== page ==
While EO 14028 might serve as the catalyst to drive better adoption, it is also possible that pockets of the market will continue not to provide such information – for example, to protect trade secrets or obfuscate architecture to protect security. Based on these factors, many organizations should plan to maintain their own software composition analysis (SCA) capabilities for the foreseeable future. If your vendor doesn’t provide an SBOM, you will need to discover the components yourself.

From our perspective, SBOMs – along with standards like OpenChain (ISO/IEC 5230:2020) – have the potential to play an important role in the future of the digital economy. Realistically, however, they will become a necessary – but not sufficient – tool for organizations to manage risk. As long as legacy applications and smaller open source projects make their way into the software supply chain, additional audit and investigation will almost certainly be required for decades to come.

Perils of Transparency

While SBOMs present many opportunities for risk reduction, it is also true that they may expose some organizations to new risks. For example, producers or consumers of software could find themselves dealing with disputes related to trade secrets or reverse engineering related to SBOM information. Since SBOMs effectively provide a roadmap to the architecture and components of an application, the disclosure of this high-value IP might create uncomfortable situations.

Furthermore, what will happen when an SBOM is incorrect? We talk about at least four reasons why SBOMs generated using Software Composition Analysis (SCA) tools are wrong here. It’s easy to imagine other scenarios where software producers distribute “incorrect” SBOMs, either due to negligent practices or understandable errors or omissions. In some cases, components might be “lost” in the compilation or distribution process, or a transitive dependency installed via dynamic script might slip through the cracks. In other cases, components might be present – but metadata, like licensing or export control status fields, might be wrong.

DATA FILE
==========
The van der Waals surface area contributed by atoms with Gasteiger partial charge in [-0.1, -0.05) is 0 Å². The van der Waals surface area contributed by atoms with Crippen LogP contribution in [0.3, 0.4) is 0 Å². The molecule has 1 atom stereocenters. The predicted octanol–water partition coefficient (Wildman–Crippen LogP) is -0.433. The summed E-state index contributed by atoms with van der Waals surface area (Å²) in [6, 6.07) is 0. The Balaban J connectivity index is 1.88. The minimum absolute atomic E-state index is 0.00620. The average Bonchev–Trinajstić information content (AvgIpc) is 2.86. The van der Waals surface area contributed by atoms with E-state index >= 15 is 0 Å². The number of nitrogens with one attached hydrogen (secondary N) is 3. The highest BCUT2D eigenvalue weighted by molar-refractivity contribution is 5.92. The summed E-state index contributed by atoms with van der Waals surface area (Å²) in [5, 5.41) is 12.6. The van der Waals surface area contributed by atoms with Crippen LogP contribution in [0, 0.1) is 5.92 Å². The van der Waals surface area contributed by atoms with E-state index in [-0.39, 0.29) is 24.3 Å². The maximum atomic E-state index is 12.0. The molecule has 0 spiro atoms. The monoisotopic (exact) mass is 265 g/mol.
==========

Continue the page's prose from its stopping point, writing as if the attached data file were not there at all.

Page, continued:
Who will be liable in such a situation? Will further regulation like EO 14028, for Federal use or broader commercial application, create incentives or penalties to drive better data quality? Only time will tell, but such risks could disincentive adoption or create contracting frictions. Minimally, parties involved in producing or consuming SBOMs need to have strategies for risk management and contracting.

If you’re an organization that produces software and need help navigating this future, we’d love to talk. We provide both strategic and technical services, assisting in the evaluation of legal and business impact as well as implementing SDLC enhancements through CI/CD or other automation. Unlike other vendors, we understand the importance of legal and business considerations in this process.

If you’re an organization that is looking to enhance your vendor and risk management programs, we can also work with you to implement these technologies and standards as part of your compliance programs. As the scale of software usage increases in many organizations, automation can provide significant efficiencies and cost savings for ongoing ISO 27001 or SOC2 compliance.